A robot trolley is controlled by a processor which takes input from a sensor following a black line on the floor, and makes decisions concerning steering to keep the trolley on the black line. If the processor was not controlled by a real-time O. S. , the trolley would very soon leave the black line because it would not be steering quickly enough. A catalogue shop processes orders by the code for a product being input and the system then comparing the code with information in its files. When it finds the correct code it can report to the user the number of that item that there are in the store.
If there was only one left of a certain item, it would be necessary to record the fact that a shopper had bought it before the next shopper has their request dealt with otherwise the second person might be sold the same item. Because the information on the system must be processed immediately the O. S. needs to be ready to handle input as soon as it comes in. This means that it cannot be using up some of its slack time doing other tasks while it is waiting to be asked to do something. This implies that the computer will not be using its full potential as far as processing is concerned.
When this happens it is said to display a high rate of redundancy. Real-time systems tend to display a high rate of redundancy. Real time is the most important thing. Making sure that the CPU is used as efficiently as possible as with batch processing is not important. * Single User As the term implies, a single user O. S. is specifically one that is used to control a system, which has only one user, and their programs, at any one time. A perfect example of a single user system is the one that you may have at home. Only one person uses it at a time. Most single user systems are also Multi-programming:
This is a type of O. S. that allows several applications to be available simultaneously. On a simple single user system the user will probably be used to having a number of things running at the same time. Perhaps one window shows a spreadsheet while another shows a word processing application. The user may decide to copy the sheet from the spreadsheet software to the word-processed document. It appears that more than one task is running simultaneously. They aren’t, they just appear to be. The O. S. that most of us use on our own computer systems, Windows, is a multi-programming O. S. Multi-user.
A multi-access (multi-user) operating system is defined as one that allows two or more users to communicate with the computer at any one time, with each user interacting with the computer via a terminal (which must have, at the minimum, a keyboard and VDU). This is achieved by sharing the computer’s processor, main memory and file store. Each application program resident in main memory is executed a bit at a time by rotating the use of the processor between them. The trick of giving a user the impression of having sole access is achieved by choosing, for each turn, the right length of processor time.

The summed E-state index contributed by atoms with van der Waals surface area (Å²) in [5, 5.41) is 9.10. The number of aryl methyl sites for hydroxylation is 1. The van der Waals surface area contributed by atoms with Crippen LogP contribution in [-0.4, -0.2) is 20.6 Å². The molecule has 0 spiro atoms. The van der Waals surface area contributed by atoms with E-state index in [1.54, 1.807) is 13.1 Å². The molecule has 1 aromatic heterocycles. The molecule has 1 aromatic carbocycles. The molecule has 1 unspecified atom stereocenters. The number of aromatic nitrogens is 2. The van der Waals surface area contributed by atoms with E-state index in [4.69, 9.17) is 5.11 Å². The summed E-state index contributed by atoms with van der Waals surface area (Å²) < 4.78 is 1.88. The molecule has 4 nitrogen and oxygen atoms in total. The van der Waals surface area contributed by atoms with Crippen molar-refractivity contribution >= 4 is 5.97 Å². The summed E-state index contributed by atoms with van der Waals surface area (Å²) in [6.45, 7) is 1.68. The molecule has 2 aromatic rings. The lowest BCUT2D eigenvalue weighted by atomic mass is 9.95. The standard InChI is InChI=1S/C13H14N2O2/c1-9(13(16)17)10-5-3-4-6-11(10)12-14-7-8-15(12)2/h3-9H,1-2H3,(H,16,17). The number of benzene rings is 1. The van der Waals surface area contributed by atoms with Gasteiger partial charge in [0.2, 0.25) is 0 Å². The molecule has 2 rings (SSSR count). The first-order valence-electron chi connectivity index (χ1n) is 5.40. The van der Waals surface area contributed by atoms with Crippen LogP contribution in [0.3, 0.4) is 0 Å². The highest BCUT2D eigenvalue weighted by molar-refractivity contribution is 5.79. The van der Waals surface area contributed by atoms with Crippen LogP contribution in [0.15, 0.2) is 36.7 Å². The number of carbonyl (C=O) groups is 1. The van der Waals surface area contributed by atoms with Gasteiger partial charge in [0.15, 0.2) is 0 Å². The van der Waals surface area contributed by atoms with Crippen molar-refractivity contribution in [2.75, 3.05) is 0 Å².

Too long and some users will notice delays. Too short and all users will find that processing is noticeably slowed. There are two types of multi-user Operating systems: 1. A network system comprises a number of computers linked together for the purposes of communication and sharing of resources. Normally one of the machines is used to control the rest of the system, this machine is called the server. A Network Operating System (NOS) is an operating system that gives computers the ability to communicate with other computers on a network. NOS software often includes extra facilities to allow back-ups and improve security, for example.
Some widely used NOS software includes Novel and UNIX. This is a piece of software that ‘manages’ a network. A Network Operating System typically: controls communication between workstations themselves and between workstations and servers. allows and manages file sharing allows and manages printing and other resources. controls Internet access amongst stations manages user accounts manages security manages automated system back-ups manages and reports on the use of the system’s resources, such as each user’s hard disk allocation and how many prints they are allowed to do.
Provides a number of different user interfaces. This allows different categories of user to access the network, for example, an interface to allow the network administrator to set up account, an interface to allow the personnel manager to access employee details or an interface to allow secretaries to access generic applications. 2. A time-sharing system has a single (normally powerful) computer which is connected up to a number of terminals. These terminals are not computers as in the case of the network system, but have a very limited amount of processing power.
Again, such a system allows communication between users on the system and also allows sharing of hardware and software across the system. Distributed A distributed system is one that allows software and data files to be distributed around a system. An ordinary network will have a server controlling it and the access to the hard drive, which is connected to the server. A distributed system might store the word processing software on one computer’s hard drive, while the files of work are stored somewhere else, and the spreadsheet software is stored on a third disk drive.